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The Carlsbad Unified School District offices. Courtesy photo
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CUSD board approves new visitor system

CARLSBAD — During its July 24 meeting, the Carlsbad Unified School District board of trustees made a move it hopes will increase school safety when it approved a system for upgrading the district’s visitor management system.

The LobbyGuard system began as a pilot program at Magnolia Elementary School during the 2018-19 school year, Assistant Superintendent Chris Wright said, adding that it is the best fit for the district.

“The LobbyGuard system is a sign-in system,” said Kelly Fleming, director of facilities and construction management. “Some features we liked about LobbyGuard was we could incorporate some of that into our attendance criteria. It also has the ability to customize other areas of check-ins.”

The board approved the contract with LobbyGuard for about $74,000, which will be funded through Measure HH, the $265 million school bond passed in 2018.

The system works by an individual scanning the back of their identification card at a self-service kiosk, which then searches a sexual offender database, Fleming said. When approved, the individual will be given a badge to allow them on campus, she added.

Another feature is the district can upload custody agreements and restraining orders to ensure a child’s safety.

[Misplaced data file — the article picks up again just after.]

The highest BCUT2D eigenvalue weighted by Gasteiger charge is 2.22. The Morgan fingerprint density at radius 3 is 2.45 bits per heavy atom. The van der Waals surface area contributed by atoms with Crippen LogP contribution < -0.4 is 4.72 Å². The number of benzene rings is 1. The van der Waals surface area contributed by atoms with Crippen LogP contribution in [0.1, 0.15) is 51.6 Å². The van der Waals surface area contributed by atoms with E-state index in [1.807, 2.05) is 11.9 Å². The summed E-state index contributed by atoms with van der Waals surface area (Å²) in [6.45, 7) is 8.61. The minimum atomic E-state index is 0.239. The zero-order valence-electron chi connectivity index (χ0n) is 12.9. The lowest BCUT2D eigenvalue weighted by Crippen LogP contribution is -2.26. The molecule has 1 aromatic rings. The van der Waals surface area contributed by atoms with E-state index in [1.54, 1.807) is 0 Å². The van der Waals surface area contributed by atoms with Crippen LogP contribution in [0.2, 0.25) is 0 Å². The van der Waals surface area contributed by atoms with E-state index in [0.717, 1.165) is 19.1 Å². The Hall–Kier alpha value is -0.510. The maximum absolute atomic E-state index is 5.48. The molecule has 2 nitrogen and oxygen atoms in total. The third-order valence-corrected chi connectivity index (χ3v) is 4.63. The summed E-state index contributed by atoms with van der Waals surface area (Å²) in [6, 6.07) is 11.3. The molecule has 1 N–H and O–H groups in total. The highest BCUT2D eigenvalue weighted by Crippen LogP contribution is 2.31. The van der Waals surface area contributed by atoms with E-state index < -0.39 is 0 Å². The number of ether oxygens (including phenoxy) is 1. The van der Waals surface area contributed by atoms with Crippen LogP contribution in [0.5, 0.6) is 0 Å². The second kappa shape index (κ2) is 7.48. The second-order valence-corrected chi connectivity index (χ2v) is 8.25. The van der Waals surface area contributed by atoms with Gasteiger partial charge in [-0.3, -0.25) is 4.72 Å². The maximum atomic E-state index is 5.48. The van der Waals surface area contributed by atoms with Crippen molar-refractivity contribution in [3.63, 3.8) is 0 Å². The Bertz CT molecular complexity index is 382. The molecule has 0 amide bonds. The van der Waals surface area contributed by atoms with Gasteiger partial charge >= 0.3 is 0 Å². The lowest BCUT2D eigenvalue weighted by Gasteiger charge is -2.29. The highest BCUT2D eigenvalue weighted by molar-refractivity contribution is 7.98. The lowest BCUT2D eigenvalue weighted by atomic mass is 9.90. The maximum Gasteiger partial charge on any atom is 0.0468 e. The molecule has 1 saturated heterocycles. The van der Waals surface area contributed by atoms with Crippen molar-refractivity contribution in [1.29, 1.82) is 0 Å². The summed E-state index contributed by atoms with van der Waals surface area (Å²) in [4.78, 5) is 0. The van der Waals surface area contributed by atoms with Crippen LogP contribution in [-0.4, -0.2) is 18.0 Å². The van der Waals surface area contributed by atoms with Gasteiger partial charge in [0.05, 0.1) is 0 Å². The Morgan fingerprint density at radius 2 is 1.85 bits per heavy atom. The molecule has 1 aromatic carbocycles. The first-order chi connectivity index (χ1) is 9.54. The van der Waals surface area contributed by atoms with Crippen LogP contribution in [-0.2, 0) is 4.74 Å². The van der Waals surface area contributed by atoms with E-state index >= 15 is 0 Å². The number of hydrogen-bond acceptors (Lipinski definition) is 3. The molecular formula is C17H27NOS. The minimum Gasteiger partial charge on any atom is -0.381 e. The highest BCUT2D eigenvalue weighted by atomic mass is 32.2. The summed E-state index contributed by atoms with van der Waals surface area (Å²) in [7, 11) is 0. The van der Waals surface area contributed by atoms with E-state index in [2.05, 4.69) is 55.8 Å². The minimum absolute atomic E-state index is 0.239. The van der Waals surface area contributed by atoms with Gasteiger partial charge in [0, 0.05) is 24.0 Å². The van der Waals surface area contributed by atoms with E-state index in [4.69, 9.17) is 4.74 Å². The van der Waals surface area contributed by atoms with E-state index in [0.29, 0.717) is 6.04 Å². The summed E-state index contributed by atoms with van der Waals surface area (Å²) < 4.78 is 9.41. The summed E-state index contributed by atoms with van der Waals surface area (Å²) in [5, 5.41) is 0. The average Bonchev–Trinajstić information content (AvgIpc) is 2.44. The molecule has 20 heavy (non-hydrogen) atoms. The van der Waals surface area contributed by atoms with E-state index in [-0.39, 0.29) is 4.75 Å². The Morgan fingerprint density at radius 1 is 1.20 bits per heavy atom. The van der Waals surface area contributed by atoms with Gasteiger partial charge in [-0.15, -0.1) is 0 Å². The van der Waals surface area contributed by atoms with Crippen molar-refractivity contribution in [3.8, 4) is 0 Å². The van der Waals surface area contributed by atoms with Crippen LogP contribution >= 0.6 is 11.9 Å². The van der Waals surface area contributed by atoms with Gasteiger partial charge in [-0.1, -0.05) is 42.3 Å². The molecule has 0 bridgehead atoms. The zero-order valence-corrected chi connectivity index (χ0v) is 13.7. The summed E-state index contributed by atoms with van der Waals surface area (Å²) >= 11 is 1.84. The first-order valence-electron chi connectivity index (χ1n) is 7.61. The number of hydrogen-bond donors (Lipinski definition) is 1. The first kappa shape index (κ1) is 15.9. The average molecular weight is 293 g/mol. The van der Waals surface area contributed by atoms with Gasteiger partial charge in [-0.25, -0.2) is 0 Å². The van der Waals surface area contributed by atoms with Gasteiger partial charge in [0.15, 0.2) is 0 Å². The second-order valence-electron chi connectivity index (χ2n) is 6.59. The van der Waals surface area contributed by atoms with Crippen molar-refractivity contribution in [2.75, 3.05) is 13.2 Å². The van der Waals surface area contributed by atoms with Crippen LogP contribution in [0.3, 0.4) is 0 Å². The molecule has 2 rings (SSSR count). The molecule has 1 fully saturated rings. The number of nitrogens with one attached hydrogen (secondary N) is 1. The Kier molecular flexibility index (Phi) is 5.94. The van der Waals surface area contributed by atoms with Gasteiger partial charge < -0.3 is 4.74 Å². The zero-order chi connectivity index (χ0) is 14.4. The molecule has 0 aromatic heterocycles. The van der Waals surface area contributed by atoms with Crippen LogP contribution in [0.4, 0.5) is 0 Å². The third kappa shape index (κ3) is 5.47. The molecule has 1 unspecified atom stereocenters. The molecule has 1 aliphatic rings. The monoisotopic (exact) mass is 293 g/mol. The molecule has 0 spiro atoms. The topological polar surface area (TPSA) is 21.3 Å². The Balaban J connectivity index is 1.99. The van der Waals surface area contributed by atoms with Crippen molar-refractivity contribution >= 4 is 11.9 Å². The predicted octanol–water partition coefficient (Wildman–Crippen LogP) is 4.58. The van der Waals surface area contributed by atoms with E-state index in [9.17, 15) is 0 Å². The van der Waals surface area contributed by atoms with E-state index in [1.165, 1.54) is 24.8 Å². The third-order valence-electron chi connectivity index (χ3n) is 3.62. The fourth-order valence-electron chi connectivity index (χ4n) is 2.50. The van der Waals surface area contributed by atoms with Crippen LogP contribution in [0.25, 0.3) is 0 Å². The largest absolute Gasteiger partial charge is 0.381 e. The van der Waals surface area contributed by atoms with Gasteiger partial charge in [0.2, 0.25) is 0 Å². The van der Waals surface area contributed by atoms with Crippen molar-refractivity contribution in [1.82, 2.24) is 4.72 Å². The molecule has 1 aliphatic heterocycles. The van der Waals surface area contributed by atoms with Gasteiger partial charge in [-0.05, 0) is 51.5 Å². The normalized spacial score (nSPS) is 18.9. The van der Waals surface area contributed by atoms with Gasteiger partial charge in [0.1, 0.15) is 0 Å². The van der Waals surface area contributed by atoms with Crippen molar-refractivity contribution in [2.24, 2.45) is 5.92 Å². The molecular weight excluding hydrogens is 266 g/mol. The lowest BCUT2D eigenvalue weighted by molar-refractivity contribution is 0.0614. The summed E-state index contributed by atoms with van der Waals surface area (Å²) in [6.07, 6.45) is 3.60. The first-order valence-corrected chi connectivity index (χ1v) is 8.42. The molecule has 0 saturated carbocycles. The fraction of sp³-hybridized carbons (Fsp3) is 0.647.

“This allows us to coordinate who’s actually picking up our kids and who is authorized to pick our kids,” Fleming added. “We can customize the alerts to go to the cellphones of the SROs (school resource officers), the principals, here at the district office or anybody we see fit.”

She said the web-based dashboard can also be accessed by the Carlsbad Police Department. Currently, the district has no measures to prevent a registered sex offender from stepping inside a campus.

As for some cons, Fleming said, only a state-issued driver’s license can be scanned. Passports, military IDs or any other type of identification card aren’t compatible with the software. Superintendent Ben Churchill said the district is prepared, on a case-by-case basis, to work individuals who forget their state-issued driver’s license.

“We can do a visual one-on-one check with the principal verifying this is the parent,” he said. “It gives us the ability to give them a proxy card or something. He’s (Wright) already worked with some of these issues during the pilot.”

Wright said the cost runs about $4,600 per site for a total of just less than $74,000, and is under the bid limits. However, the annual licensing fee of about $7,100 per year would come out of the General Fund.

Carlsbad and Sage Creek high schools, Carlsbad Village Academy and Valley Middle School will begin using the system in September. Both Calavera Hills campuses and Aviara Oaks schools; Buena Vista, Hope, Jefferson and Kelly elementary schools will roll out in November. Pacific Rim, Poinsettia and Magnolia elementary schools will roll out in December.

“We can work individually with each site during that month and help with the uploading and customization,” Fleming said.

Wright said the program also features tools for early and late checkouts.